Hutchins Roundup: Worker mobility in the UK, housing discrimination, and more

Finn Schüle,
Finn Schuele - Senior Research Assistant
Finn Schüle PhD candidate - Brown University, Former Senior Research Assistant - Hutchins Center on Fiscal & Monetary Policy, The Brookings Institution
Joseph Figueroa, and
Joseph Figueroa Research Intern - Hutchins Center on Fiscal & Monetary Policy, The Brookings Institution
David Wessel

July 19, 2018

Studies in this week’s Hutchins Roundup find that encouraging workers to move among regions would boost UK productivity, interactions between real estate agents and potential homeowners are a source of housing discrimination, and more.

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Encouraging workers to move between regions would boost UK productivity

Barriers that prevent workers from moving between occupations and regions can reduce productivity by keeping unemployed workers from jobs for which they may be qualified. Using data on more than 15 million U.K. job vacancies posted online from 2008 to 2016, Arthur Turrell of the Bank of England and co-authors investigate the impact of labor market mismatch on productivity in the U.K. They find that occupational mismatch only had a minor impact after the financial crisis, and the effect of occupational mismatch on productivity disappeared completely after 2012.  Regional barriers, on the other hand, had a much stronger effect. The authors show that eliminating regional mismatch between 2008 and 2015 would have boosted the UK’s unusually slow productivity growth back to its pre-crisis trend.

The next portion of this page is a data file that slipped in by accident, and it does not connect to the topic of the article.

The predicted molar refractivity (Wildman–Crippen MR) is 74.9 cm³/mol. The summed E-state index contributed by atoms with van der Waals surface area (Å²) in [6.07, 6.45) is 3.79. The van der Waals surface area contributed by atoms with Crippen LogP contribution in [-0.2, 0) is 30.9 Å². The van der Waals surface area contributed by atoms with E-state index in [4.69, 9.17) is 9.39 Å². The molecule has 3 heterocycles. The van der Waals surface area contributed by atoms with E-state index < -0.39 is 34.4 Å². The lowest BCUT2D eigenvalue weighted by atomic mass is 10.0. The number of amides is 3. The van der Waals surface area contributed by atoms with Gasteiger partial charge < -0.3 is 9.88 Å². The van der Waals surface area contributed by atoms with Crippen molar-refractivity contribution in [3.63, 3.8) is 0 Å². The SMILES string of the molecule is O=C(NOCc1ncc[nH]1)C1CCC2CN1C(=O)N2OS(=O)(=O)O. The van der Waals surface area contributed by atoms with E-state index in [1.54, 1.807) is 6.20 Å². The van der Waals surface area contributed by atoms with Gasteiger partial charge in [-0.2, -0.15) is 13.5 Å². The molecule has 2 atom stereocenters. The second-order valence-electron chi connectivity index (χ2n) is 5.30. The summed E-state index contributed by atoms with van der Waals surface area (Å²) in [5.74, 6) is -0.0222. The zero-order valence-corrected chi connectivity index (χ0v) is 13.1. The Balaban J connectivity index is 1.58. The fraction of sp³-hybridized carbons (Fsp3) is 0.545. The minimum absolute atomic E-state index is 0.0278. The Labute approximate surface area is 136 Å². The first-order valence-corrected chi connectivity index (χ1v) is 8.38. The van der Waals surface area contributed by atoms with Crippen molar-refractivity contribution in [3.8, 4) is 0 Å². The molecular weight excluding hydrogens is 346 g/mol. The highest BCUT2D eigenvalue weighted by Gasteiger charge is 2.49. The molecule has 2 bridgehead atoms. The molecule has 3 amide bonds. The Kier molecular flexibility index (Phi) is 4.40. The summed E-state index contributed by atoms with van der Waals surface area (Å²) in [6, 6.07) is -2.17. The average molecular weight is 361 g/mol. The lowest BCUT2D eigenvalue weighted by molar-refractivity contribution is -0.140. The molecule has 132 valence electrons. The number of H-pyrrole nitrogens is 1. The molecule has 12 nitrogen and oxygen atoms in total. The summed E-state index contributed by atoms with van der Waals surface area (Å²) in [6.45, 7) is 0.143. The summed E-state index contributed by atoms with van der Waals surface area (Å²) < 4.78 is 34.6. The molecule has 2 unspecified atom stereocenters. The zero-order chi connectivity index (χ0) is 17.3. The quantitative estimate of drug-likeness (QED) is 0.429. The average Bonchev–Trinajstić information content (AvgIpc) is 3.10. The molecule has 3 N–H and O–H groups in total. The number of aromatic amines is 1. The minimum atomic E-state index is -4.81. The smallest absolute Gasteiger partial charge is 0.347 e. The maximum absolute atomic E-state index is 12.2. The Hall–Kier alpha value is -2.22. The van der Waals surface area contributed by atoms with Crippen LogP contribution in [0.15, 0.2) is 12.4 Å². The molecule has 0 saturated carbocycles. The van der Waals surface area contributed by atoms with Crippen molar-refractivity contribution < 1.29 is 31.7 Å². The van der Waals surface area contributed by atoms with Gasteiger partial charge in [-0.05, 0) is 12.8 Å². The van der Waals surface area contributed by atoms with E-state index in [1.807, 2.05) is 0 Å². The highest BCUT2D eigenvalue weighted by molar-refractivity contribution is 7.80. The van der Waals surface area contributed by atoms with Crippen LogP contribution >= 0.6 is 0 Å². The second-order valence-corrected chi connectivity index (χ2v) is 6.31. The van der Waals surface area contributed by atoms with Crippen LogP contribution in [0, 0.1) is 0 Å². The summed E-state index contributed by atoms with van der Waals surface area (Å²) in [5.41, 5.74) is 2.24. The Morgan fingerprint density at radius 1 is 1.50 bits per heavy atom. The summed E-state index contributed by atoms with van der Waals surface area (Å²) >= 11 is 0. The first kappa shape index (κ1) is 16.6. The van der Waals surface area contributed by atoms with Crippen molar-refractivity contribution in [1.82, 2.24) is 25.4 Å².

Interactions between real estate agents and potential homeowners are a source of housing discrimination

Peter Christensen of the University of Illinois, and Christopher Timmins of Duke University argue that even though discrimination in housing is illegal, real estate agents still steer minorities to neighborhoods with less economic opportunity and higher rates of crime and pollution. Compiling data from the Housing Discrimination Study and data on neighborhoods in 28 U.S. cities, the authors examine houses shown to auditors of different races posing as potential homebuyers. Holding income and location constant, the authors find agents recommend lower-quality neighborhoods to minorities. Conditional upon the characteristics of the house suggested by the audit tester, minorities are significantly more likely to be steered towards neighborhoods with less economic opportunity and greater exposures to crime and local pollutants, the authors say. The steering effect is also large enough to fully explain the differential in proximity to Superfund sites among African-American mothers, they add. In addition, since neighborhood attributes determine important short- and long-run outcomes–such as schooling, safety, and employment–real estate agents’ discriminatory practices may contribute to the growing inequality between minorities and whites, the authors argue.

Hiring skilled immigrants boosts firms’ productivity